At the present time we publish seven print magazines. Four are quarterlies, three of which publish short stories, poems, articles, and art. Outposts of Beyond features science fiction and fantasy. FrostFire Worlds presents science fiction and fantasy for younger readers. Disturbed, or Disturbed Digest, caters to the darker side with dark fantasy and horror, as well as paranormal. Scifaikuest, also quarterly, publishes scifaiku [haiku with a science fiction or fantasy, sometimes horror or humor, twist] and other minimalist poetry forms. Bloodbond is a semi-annual magazine of stories, poems, art, and articles about vampires, werewolves, and shapeshifters; a science fiction twist to the material is preferred, but not mandatory. Illumen is a quarterly digest of science fiction and fantasy poetry, including articles and art. Lastly–so far–Trysts of Fate is a semi-annual digest of paranormal romance.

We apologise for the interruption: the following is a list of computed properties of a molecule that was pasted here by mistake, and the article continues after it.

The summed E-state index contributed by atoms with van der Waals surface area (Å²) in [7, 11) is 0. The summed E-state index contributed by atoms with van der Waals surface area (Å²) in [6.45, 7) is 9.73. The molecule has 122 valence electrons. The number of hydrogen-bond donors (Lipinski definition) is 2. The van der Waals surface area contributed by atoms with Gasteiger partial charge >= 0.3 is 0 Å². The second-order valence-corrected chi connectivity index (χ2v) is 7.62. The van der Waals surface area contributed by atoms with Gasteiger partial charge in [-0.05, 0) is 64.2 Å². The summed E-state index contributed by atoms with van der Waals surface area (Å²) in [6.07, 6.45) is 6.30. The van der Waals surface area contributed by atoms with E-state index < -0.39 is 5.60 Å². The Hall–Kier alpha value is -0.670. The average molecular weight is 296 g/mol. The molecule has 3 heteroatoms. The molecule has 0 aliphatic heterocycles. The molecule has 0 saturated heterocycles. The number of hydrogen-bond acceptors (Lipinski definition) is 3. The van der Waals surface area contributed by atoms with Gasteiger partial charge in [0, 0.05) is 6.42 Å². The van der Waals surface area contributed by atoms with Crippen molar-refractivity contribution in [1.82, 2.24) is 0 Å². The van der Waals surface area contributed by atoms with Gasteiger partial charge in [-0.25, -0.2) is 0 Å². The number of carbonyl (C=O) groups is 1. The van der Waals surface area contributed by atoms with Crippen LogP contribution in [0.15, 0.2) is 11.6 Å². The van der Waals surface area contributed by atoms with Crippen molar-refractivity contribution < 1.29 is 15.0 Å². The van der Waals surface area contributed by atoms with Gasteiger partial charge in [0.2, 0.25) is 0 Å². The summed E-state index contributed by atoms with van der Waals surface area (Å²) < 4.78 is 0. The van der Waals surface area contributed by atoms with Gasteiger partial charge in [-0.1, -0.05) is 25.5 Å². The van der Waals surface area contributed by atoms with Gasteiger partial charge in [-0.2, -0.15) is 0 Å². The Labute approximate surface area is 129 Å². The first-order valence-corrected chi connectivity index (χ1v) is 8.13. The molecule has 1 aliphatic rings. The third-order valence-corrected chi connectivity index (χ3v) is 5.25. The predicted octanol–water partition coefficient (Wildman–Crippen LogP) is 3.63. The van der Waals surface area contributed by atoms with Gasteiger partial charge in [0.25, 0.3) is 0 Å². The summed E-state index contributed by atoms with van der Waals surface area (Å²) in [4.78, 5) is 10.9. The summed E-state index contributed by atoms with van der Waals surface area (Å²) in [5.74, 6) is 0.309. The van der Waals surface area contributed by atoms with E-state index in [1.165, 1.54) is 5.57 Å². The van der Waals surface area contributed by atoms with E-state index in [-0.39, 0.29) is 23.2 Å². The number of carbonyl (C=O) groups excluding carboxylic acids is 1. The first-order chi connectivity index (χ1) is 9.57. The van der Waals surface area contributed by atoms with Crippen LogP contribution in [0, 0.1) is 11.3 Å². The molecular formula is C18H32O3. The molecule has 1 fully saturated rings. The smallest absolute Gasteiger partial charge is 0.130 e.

A word here about horror and dark fiction in general. We’re not into gore, splatter, gouts, gushes, fountains, and so forth. It’s not really scary, just icky. Our horror is spooky. We’d rather rattle your nerves than make you retch. That’s about enough said on that topic.

So, let’s see some submissions and some subscriptions!

And please be sure to stop back in January, if not sooner.

Tyree Campbell